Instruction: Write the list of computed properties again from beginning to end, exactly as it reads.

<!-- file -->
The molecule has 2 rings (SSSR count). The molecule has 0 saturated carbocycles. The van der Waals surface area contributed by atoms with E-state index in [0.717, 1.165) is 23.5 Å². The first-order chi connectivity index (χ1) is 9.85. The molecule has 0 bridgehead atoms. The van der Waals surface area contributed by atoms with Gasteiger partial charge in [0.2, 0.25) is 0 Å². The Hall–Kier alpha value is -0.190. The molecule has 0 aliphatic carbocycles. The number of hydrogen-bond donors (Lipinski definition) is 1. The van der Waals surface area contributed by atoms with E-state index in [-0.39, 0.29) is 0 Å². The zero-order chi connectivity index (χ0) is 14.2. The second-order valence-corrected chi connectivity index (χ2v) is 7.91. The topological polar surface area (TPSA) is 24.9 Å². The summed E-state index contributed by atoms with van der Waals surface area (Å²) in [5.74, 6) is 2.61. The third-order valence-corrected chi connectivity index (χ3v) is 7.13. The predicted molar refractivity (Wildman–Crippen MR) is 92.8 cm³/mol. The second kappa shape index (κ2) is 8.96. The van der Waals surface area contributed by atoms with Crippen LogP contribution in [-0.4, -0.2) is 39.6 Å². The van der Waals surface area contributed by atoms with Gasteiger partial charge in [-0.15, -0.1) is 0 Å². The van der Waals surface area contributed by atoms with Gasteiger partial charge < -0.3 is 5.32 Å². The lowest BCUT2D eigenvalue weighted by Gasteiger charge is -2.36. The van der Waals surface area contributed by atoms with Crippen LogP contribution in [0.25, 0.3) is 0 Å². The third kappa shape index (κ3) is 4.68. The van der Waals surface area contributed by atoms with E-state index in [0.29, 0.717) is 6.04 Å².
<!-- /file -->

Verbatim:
The molecule has 2 rings (SSSR count). The molecule has 0 saturated carbocycles. The van der Waals surface area contributed by atoms with E-state index in [0.717, 1.165) is 23.5 Å². The first-order chi connectivity index (χ1) is 9.85. The molecule has 0 bridgehead atoms. The van der Waals surface area contributed by atoms with Gasteiger partial charge in [0.2, 0.25) is 0 Å². The Hall–Kier alpha value is -0.190. The molecule has 0 aliphatic carbocycles. The number of hydrogen-bond donors (Lipinski definition) is 1. The van der Waals surface area contributed by atoms with E-state index in [-0.39, 0.29) is 0 Å². The zero-order chi connectivity index (χ0) is 14.2. The second-order valence-corrected chi connectivity index (χ2v) is 7.91. The topological polar surface area (TPSA) is 24.9 Å². The summed E-state index contributed by atoms with van der Waals surface area (Å²) in [5.74, 6) is 2.61. The third-order valence-corrected chi connectivity index (χ3v) is 7.13. The predicted molar refractivity (Wildman–Crippen MR) is 92.8 cm³/mol. The second kappa shape index (κ2) is 8.96. The van der Waals surface area contributed by atoms with Crippen LogP contribution in [-0.4, -0.2) is 39.6 Å². The van der Waals surface area contributed by atoms with Gasteiger partial charge in [-0.15, -0.1) is 0 Å². The van der Waals surface area contributed by atoms with Gasteiger partial charge < -0.3 is 5.32 Å². The lowest BCUT2D eigenvalue weighted by Gasteiger charge is -2.36. The van der Waals surface area contributed by atoms with Crippen LogP contribution in [0.25, 0.3) is 0 Å². The third kappa shape index (κ3) is 4.68. The van der Waals surface area contributed by atoms with E-state index in [0.29, 0.717) is 6.04 Å².